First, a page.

Growing up in Central Illinois, and as active undergrad and alum, this hurts me and some of us more than others. It is indeed like a member of the family has died. And it also feels like other members of the family (the board and its chair in particular) have turned on us by not being up front in the handling of the timing of the announcement. It's like thinking you know someone for years and not knowing them at all now.

Mr. Eppley and the rest of the board, I've lost my trust in you. For someone who says he loves the Chief so much but the University more, you could have handled this situation much better. You're not going to like the fallout. I've not only lost my trust in you and my alma mater, but I've also lost my checkbook. I won't be the only one...nice going. We deserve much better.

wfffdfb wrote on February 17, 2007 at 4:02 pm

Chief Illini,the Fighting Irish, the Florida Seminoles, and yes, even the Duke Blue Devils (yikes, satanic worship!) are so offensive. I don't know what I was thinking when, for 20 years, I stood in reverence for Chief Illiniwek at halftime as he danced. And while I am confident it brought chills to a vast majority of those of us in the stands, I now see that we were wrong...we heathens just weren't as enlightened as the more socially refined practitioners of political correctness amongst us. So I say, off with Chief Illini and let's replace him with a good old fashioned halftime book burning! The UI library stacks should carry us forward for another 81 years.


telulah wrote on February 17, 2007 at 7:02 pm

Soo, whats next? I guess the Fightin Irish of Notre Dame fans better start saying their goodbyes to their beloved mascot. Afterall it is degrading to Irish Amercians! Growing up I was mesmorized by the Chief of the Illini and all that I thought he stood for. Now he is gone.

I am a fightin Irish and I am mad. Thankfully I am not so easily offended as others.

kohlfam92 wrote on February 18, 2007 at 1:02 am

There are several things to address here. First of all, it is perfectly okay to withhold money from the university on the basis of the Chief's termination if you considered the Chief to be an integral part of the fabric of the university. And that is exactly what the Chief was to me. I was proud to see the Chief. He made me actually think about Native American life before it was swiped from those who inhabited our land. It was a tribute that sent chills up my spine. He represented everything unique about my university. And without him, I feel we've been redefined and with the fabric woven to conform to all the other "schools" out there. The pride I felt has been zapped. Because the administration failed to support the vast majority of students and alumni that are in favor of the Chief and, instead, bow to the bullying of the NCAA, I choose not to support the university at all with my funds. I don't support an administration that I don't trust or respect.

That leads me to point #2 -- the U of I as it relates to the NCAA. Folks, there is a difference between "service" and "compliance." The NCAA told the U of I what the ramifications were if the Chief remained. They did not force our administration to eliminate him. And he shouldn't have been eliminated because the people that the administration "serves" are the students and alumni. The administration "complies" with the NCAA, but it "serves" the student body and alumni. Or at least that's how it is supposed to work. The administration was entirely dishonorable to the Illini nation by choosing a path that was not in the will of the vast majority.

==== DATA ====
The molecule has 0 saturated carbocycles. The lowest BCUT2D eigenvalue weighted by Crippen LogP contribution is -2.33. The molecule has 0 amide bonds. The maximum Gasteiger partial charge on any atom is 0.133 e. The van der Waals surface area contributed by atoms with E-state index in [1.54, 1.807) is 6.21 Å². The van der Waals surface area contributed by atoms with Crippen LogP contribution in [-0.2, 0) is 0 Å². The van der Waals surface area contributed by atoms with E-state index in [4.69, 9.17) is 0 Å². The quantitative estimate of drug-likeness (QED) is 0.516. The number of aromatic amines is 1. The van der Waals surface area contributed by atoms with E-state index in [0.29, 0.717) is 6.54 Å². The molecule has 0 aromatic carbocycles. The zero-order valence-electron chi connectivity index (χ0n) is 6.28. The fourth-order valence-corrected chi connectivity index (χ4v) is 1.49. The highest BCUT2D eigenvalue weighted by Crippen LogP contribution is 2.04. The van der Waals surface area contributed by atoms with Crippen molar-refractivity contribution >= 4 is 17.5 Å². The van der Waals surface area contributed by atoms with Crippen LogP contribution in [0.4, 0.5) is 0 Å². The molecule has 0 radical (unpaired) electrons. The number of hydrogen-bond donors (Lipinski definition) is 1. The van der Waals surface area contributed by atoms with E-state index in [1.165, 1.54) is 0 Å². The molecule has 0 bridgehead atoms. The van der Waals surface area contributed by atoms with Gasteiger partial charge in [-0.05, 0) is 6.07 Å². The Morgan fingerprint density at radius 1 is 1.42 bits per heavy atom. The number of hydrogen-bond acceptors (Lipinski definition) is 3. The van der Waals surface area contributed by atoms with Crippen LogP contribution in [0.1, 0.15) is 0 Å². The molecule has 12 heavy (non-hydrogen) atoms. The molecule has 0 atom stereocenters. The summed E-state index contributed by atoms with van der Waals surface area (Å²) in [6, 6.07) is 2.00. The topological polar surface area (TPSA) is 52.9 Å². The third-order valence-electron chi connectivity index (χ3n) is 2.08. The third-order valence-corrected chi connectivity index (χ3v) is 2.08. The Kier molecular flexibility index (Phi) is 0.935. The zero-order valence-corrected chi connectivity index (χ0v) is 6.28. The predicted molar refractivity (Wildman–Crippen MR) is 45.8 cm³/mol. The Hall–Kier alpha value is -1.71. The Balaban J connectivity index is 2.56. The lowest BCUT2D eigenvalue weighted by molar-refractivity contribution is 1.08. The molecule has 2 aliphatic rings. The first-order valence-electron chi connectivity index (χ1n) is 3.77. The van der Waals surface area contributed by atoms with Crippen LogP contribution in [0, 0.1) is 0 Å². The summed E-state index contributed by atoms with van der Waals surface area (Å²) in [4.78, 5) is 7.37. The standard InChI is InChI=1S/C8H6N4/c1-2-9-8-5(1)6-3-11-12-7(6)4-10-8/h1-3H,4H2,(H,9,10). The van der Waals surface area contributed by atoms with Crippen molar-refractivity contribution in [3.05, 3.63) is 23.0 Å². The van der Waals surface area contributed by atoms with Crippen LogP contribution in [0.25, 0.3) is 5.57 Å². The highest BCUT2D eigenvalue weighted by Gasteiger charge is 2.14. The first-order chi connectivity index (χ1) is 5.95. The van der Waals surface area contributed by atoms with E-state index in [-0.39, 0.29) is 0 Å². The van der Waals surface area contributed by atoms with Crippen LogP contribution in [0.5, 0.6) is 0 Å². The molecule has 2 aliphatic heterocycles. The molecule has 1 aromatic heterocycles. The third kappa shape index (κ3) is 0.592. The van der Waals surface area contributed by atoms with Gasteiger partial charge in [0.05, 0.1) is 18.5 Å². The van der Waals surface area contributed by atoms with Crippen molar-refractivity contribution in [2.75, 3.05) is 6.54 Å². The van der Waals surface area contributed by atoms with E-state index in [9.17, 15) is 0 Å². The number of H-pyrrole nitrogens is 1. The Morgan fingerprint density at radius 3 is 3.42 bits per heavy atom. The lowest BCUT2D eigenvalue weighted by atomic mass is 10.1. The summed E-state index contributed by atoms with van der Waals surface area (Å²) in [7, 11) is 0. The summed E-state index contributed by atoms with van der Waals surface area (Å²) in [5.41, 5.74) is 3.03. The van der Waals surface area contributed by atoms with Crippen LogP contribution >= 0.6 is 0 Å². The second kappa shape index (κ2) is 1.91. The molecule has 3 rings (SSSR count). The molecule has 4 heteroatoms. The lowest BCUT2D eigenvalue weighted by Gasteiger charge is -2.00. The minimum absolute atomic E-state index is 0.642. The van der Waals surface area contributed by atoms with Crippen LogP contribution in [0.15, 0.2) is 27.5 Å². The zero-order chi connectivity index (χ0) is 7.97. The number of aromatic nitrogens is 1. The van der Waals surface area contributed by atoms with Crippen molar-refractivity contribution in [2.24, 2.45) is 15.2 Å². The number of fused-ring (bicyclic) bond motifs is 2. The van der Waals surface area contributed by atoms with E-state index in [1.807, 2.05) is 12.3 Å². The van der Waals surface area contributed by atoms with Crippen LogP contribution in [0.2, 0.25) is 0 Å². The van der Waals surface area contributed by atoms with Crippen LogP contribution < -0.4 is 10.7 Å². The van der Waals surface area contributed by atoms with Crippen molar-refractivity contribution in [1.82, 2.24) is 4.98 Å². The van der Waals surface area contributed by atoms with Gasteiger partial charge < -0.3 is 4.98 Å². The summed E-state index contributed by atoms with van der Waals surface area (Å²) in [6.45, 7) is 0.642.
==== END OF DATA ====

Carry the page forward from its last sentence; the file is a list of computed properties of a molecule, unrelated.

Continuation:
Third, the removal of the Chief does nothing positive for Native America. For some, and definitely not all (see Florida's Seminole tribe), the termination of the Chief removes something that they saw as offensive. But it won't force progress. The U of I is being asked to be a scapegoat for an entire American heritage that stole land from Native Americans years ago and ended up shoving them onto reservations in the middle of nowhere. I wonder how vocal those non Native Americans in the anti-Chief faction would be if they were asked to return to the native lands where their ancestors migrated from while their house and land was returned to the Native Americans from whom it was stolen in the first place? Chief Illiniwek did nothing to mock Native American history. He pointed us to a heritage that existed in the land that we took.

And last of all, Larry Eppley cannot be considered a supporter or fan of the Chief. A devout "true" supporter doesn't turn his back on something dignified when the going gets tough. Larry Eppley caved in because he had no spine. A real man fights for honorable things. Larry Eppley displayed little more than cowardice. He's an absolute disgrace.

pamm wrote on February 18, 2007 at 11:02 am

I have lost all respect for the University of IL, the IL State politicians, and the board of trustees. It is a disgrace the way they have let the NCAA and a self proclaimed moral few decide the fate of the Chief.

I hope the anti-chief group and the NCAA will now turn their attention to causes that will really make make a difference, poverty, steroid use, graduation rates, racism, etc. As a graduate of the UofI, I have always felt such pride and allegiance to the university but not any more. I am totally disgusted.

17771aa wrote on February 18, 2007 at 1:02 pm

My husband and I (both multiple UI degree-holders) never stopped giving money to this university although we disagreed very strongly with the Illiniwek sports show, which was never anything but an embarrassment to a university with a worldwide reputation to uphold. People who now claim to be withholding money from the university because the so-called Chief is going are only displaying the same arrogance they did in the face of Indian disagreement with the use of such a mascot in the first place (just try finding any links to any actual American Indians' views on the Honor the Chief web site, for example), and the same ignorance of what a university is all about.